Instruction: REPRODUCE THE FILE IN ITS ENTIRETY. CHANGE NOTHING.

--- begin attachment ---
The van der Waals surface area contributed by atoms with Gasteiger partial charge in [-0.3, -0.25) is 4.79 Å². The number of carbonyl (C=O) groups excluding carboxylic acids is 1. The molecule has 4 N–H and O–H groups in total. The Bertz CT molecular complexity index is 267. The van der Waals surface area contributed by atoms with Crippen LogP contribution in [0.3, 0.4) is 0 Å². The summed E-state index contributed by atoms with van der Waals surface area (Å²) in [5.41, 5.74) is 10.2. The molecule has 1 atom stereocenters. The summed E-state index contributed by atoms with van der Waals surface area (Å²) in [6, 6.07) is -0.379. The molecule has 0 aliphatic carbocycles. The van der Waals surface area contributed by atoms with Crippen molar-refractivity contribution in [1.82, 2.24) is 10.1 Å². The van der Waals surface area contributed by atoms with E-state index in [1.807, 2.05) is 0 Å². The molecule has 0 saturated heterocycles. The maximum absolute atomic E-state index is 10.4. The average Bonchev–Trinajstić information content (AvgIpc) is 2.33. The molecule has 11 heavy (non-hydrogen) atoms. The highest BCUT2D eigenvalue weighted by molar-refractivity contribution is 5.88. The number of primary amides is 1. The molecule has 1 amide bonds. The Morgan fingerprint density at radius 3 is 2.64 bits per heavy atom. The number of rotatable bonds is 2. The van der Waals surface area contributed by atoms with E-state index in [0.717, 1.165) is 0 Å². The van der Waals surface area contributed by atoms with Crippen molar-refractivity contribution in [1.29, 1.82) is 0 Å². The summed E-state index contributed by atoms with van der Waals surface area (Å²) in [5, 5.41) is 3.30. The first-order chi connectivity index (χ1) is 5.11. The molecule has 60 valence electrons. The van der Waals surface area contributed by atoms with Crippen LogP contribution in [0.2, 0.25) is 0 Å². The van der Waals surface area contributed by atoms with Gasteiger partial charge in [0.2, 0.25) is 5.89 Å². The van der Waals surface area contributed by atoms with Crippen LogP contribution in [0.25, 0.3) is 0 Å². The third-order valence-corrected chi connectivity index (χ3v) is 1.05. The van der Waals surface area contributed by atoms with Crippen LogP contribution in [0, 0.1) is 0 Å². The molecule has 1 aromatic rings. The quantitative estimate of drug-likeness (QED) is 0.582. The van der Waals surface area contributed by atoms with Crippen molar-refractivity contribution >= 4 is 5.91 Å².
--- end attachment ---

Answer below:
The van der Waals surface area contributed by atoms with Gasteiger partial charge in [-0.3, -0.25) is 4.79 Å². The number of carbonyl (C=O) groups excluding carboxylic acids is 1. The molecule has 4 N–H and O–H groups in total. The Bertz CT molecular complexity index is 267. The van der Waals surface area contributed by atoms with Crippen LogP contribution in [0.3, 0.4) is 0 Å². The summed E-state index contributed by atoms with van der Waals surface area (Å²) in [5.41, 5.74) is 10.2. The molecule has 1 atom stereocenters. The summed E-state index contributed by atoms with van der Waals surface area (Å²) in [6, 6.07) is -0.379. The molecule has 0 aliphatic carbocycles. The van der Waals surface area contributed by atoms with Crippen molar-refractivity contribution in [1.82, 2.24) is 10.1 Å². The van der Waals surface area contributed by atoms with E-state index in [1.807, 2.05) is 0 Å². The molecule has 0 saturated heterocycles. The maximum absolute atomic E-state index is 10.4. The average Bonchev–Trinajstić information content (AvgIpc) is 2.33. The molecule has 11 heavy (non-hydrogen) atoms. The highest BCUT2D eigenvalue weighted by molar-refractivity contribution is 5.88. The number of primary amides is 1. The molecule has 1 amide bonds. The Morgan fingerprint density at radius 3 is 2.64 bits per heavy atom. The number of rotatable bonds is 2. The van der Waals surface area contributed by atoms with E-state index in [0.717, 1.165) is 0 Å². The van der Waals surface area contributed by atoms with Crippen molar-refractivity contribution in [1.29, 1.82) is 0 Å². The summed E-state index contributed by atoms with van der Waals surface area (Å²) in [5, 5.41) is 3.30. The first-order chi connectivity index (χ1) is 5.11. The molecule has 60 valence electrons. The van der Waals surface area contributed by atoms with Crippen LogP contribution in [0.2, 0.25) is 0 Å². The van der Waals surface area contributed by atoms with Gasteiger partial charge in [0.2, 0.25) is 5.89 Å². The van der Waals surface area contributed by atoms with Crippen LogP contribution in [0.25, 0.3) is 0 Å². The third-order valence-corrected chi connectivity index (χ3v) is 1.05. The van der Waals surface area contributed by atoms with Crippen LogP contribution in [0, 0.1) is 0 Å². The molecule has 1 aromatic rings. The quantitative estimate of drug-likeness (QED) is 0.582. The van der Waals surface area contributed by atoms with Crippen molar-refractivity contribution >= 4 is 5.91 Å².